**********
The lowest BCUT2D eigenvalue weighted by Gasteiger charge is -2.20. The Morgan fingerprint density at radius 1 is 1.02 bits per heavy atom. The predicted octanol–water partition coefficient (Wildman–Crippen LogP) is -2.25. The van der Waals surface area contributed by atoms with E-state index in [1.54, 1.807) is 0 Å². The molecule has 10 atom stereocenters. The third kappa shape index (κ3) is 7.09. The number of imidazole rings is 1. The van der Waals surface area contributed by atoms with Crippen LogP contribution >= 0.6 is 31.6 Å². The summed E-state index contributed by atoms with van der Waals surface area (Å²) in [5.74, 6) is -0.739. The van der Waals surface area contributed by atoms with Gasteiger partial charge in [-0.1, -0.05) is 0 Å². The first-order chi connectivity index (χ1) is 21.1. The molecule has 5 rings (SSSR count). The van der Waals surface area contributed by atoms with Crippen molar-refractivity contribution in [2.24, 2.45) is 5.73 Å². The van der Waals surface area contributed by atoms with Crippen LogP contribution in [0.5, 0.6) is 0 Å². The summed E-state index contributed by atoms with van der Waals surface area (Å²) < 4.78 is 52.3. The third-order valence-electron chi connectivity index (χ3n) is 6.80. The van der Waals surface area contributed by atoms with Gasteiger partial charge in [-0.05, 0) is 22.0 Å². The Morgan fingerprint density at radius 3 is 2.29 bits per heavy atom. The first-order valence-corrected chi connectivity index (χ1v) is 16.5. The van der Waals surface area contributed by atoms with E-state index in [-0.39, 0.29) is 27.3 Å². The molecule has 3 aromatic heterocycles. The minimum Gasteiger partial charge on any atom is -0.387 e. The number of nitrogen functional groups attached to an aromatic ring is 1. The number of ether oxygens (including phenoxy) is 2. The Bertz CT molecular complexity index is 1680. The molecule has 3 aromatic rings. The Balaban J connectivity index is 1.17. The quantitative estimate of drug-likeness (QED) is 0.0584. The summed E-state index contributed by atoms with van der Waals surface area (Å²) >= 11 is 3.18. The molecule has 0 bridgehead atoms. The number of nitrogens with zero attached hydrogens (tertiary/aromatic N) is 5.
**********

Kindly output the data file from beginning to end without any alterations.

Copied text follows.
The lowest BCUT2D eigenvalue weighted by Gasteiger charge is -2.20. The Morgan fingerprint density at radius 1 is 1.02 bits per heavy atom. The predicted octanol–water partition coefficient (Wildman–Crippen LogP) is -2.25. The van der Waals surface area contributed by atoms with E-state index in [1.54, 1.807) is 0 Å². The molecule has 10 atom stereocenters. The third kappa shape index (κ3) is 7.09. The number of imidazole rings is 1. The van der Waals surface area contributed by atoms with Crippen LogP contribution >= 0.6 is 31.6 Å². The summed E-state index contributed by atoms with van der Waals surface area (Å²) in [5.74, 6) is -0.739. The van der Waals surface area contributed by atoms with Gasteiger partial charge in [-0.1, -0.05) is 0 Å². The first-order chi connectivity index (χ1) is 21.1. The molecule has 5 rings (SSSR count). The van der Waals surface area contributed by atoms with Crippen molar-refractivity contribution in [2.24, 2.45) is 5.73 Å². The van der Waals surface area contributed by atoms with Crippen LogP contribution in [0.5, 0.6) is 0 Å². The summed E-state index contributed by atoms with van der Waals surface area (Å²) < 4.78 is 52.3. The third-order valence-electron chi connectivity index (χ3n) is 6.80. The van der Waals surface area contributed by atoms with Gasteiger partial charge in [-0.05, 0) is 22.0 Å². The Morgan fingerprint density at radius 3 is 2.29 bits per heavy atom. The first-order valence-corrected chi connectivity index (χ1v) is 16.5. The van der Waals surface area contributed by atoms with E-state index in [-0.39, 0.29) is 27.3 Å². The molecule has 3 aromatic heterocycles. The minimum Gasteiger partial charge on any atom is -0.387 e. The number of nitrogen functional groups attached to an aromatic ring is 1. The number of ether oxygens (including phenoxy) is 2. The Bertz CT molecular complexity index is 1680. The molecule has 3 aromatic rings. The Balaban J connectivity index is 1.17. The quantitative estimate of drug-likeness (QED) is 0.0584. The summed E-state index contributed by atoms with van der Waals surface area (Å²) >= 11 is 3.18. The molecule has 0 bridgehead atoms. The number of nitrogens with zero attached hydrogens (tertiary/aromatic N) is 5.